Terms of the acquisition were first agreed upon in July.
Dr Hari Nair, managing director and CEO of Life Therapeutics, termed Pyramid “a leading supplier of plasma and biodiagnostic materials that boasts top-tier facilities and a well-trained, highly qualified work force. Combined with our current operations, the company will now have 13 plasma collection centers in eight states with nearly 450 employees.”
He added that the acquisition would allow the company to significantly increase its plasma collection capacity and expand its share of the global hyperimmune plasma and biodiagnostic markets. And he predicted that the purchase would result in a “significant increase” in Life Therapeutics’ FY06 sales and profits. Plus, he cited “substantial cost savings brought about by synergies with the integration of Pyramid. The merging of Life Sera [a unit of Life Therapeutics] and Pyramid’s operations will enable Life Sera to consummate a number of pending plasma supply contracts.”
Jeanette Porretta, president of Pyramid, said: “We are joining a firm with incredible forward momentum and a dynamic plan for an even more exciting future. Collectively, we will make a large impact on the market place in a market which is currently on the start of an upswing.”
Life Therapeutics has four divisions:
• Life Sera collects specialty plasma, including anti-D and hepatitis B, from a donor base of more than 5,000 in 13 U.S. centers. The plasma is then sold to blood fractionators who process it into hyperimmune therapeutic products.
• Life Gels offers precast gels for use in biological research and diagnostic testing, including a variety of electrophoresis systems. It also offers ultra-sensitive and rapid stains, molecular weight markers, and specially formulated buffers.
• Life Diagnostics provides diagnostic tests for blood-clotting disorders and source plasma products for blood-borne diseases. Its technologies include specialized blood coagulation tests to predict the risk of thrombosis and bleeding disorders. It also collects high-titer source plasma and serum used to make diagnostic kits.
• Life Manufacturing incorporates the Gradiflow technology with the manufacture of therapeutic and diagnostic products. Gradiflow is a process that simultaneously purifies proteins and removes all viral pathogens, and infectious prion proteins.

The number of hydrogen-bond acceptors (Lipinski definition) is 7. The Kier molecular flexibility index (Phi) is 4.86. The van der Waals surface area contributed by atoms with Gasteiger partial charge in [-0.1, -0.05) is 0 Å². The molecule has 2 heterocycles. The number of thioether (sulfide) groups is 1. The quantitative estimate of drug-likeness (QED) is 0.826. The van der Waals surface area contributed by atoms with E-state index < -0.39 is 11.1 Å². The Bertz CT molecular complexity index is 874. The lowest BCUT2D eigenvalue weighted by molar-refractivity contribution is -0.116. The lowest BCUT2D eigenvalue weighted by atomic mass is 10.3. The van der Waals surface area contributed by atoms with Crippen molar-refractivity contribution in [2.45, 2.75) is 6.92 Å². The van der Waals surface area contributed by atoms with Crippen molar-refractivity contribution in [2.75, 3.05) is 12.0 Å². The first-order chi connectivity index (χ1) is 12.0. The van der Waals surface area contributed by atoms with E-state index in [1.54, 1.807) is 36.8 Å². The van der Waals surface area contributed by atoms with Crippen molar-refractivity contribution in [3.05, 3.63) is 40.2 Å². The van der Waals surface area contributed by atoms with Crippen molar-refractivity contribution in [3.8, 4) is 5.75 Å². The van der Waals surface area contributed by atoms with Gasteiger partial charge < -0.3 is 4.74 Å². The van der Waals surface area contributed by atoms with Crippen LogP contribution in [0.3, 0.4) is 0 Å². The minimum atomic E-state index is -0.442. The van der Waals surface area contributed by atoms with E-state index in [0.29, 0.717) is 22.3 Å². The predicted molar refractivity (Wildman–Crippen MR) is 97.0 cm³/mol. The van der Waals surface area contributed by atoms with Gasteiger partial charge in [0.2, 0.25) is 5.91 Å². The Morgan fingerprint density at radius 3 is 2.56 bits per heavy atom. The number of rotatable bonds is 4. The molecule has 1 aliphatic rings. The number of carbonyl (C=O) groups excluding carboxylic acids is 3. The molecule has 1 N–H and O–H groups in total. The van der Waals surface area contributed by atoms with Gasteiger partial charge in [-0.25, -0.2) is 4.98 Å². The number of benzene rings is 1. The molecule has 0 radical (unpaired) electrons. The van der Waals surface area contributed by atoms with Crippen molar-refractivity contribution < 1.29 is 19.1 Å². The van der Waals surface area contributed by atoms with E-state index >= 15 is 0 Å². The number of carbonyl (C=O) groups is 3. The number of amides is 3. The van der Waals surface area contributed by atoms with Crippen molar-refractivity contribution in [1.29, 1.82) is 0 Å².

Life Therapeutics has 444 employees located in Australia and the U.S., with manufacturing operations in both countries and 13 plasma donor centers in eight states. It recently established its U.S. American Depositary Receipt Level I program, which enables trading in Life Therapeutics shares by U.S.-based investors, a step toward the company’s objective of achieving Nasdaq listing.
Pyramid owns five plasma collection centers: one in Van Nuys, California; two in San Diego; one in Colton, California; and one in Las Vegas, Nevada. The company reported 2004 revenues of about $20 million.
Porretta will be vice president of Life Sera and global director of source plasma; Neil Patrone will serve as vice president of diagnostic and therapeutic sales.
In other dealmaking news:
• Oxis International (Portland, Oregon), a developer of systems to diagnose diseases resulting from oxidative stress, said it will acquire “up to all” of the stock of BioCheck (also Portland) for $6 million in cash, subject to approval by BioCheck’s stockholders.
BioCheck will become a subsidiary of Oxis, and then will be able to offer a broadened portfolio of assay test kits used by the medical, pharmaceutical and research industries, Oxis said.
Oxis said completion of the deal is dependent on its ability to raise the capital necessary to purchase at least 51% of the outstanding BioCheck shares. It said it might also finance the purchase of the remaining outstanding BioCheck shares in future closings.
The company added that the price for any BioCheck shares purchased after closing will be increased by another 8% per year from the date of the initial closing through the date of such purchase. If Oxis has not purchased all of the outstanding shares within 12 months of the initial closing, BioCheck’s earnings will be used to re-purchase the remaining outstanding shares at additional closings.
BioCheck anticipates that it will be profitable in 2005 and that its revenues will exceed $4 million. The company has no outstanding borrowings or similar debt.
Steve Guillen, CEO of Oxis, said that the combination will result in creating a “worldwide leader in antigen and antibody test kits,” produce manufacturing and sales efficiencies and improve the efficiency in taking new products to market.
“We believe that the opportunities in the industries that our companies jointly serve are substantial, and by combining our knowledge and resources we expect to be able to lead a new generation of breakthrough assays for the worldwide biomedical, pharmaceutical and scientific research markets,” said BioCheck CEO Dr. John Chen.
Oxis said the immunoassay products and technologies of the two companies are complementary, with no directly overlapping product lines.
Oxis’ core business is diagnostic enzymes, inflammatory and monoclonal/polyclonal antibodies, and nitric oxide biomarkers relating to oxidative stress. BioCheck offers more than 45 enzyme immunoassays as well as research services focused on antigen/antibody products.
In addition, BioCheck has the commercialization rights for a promising new cancer biomarker associated with the Id gene, a potential mediator in tumor cell biology.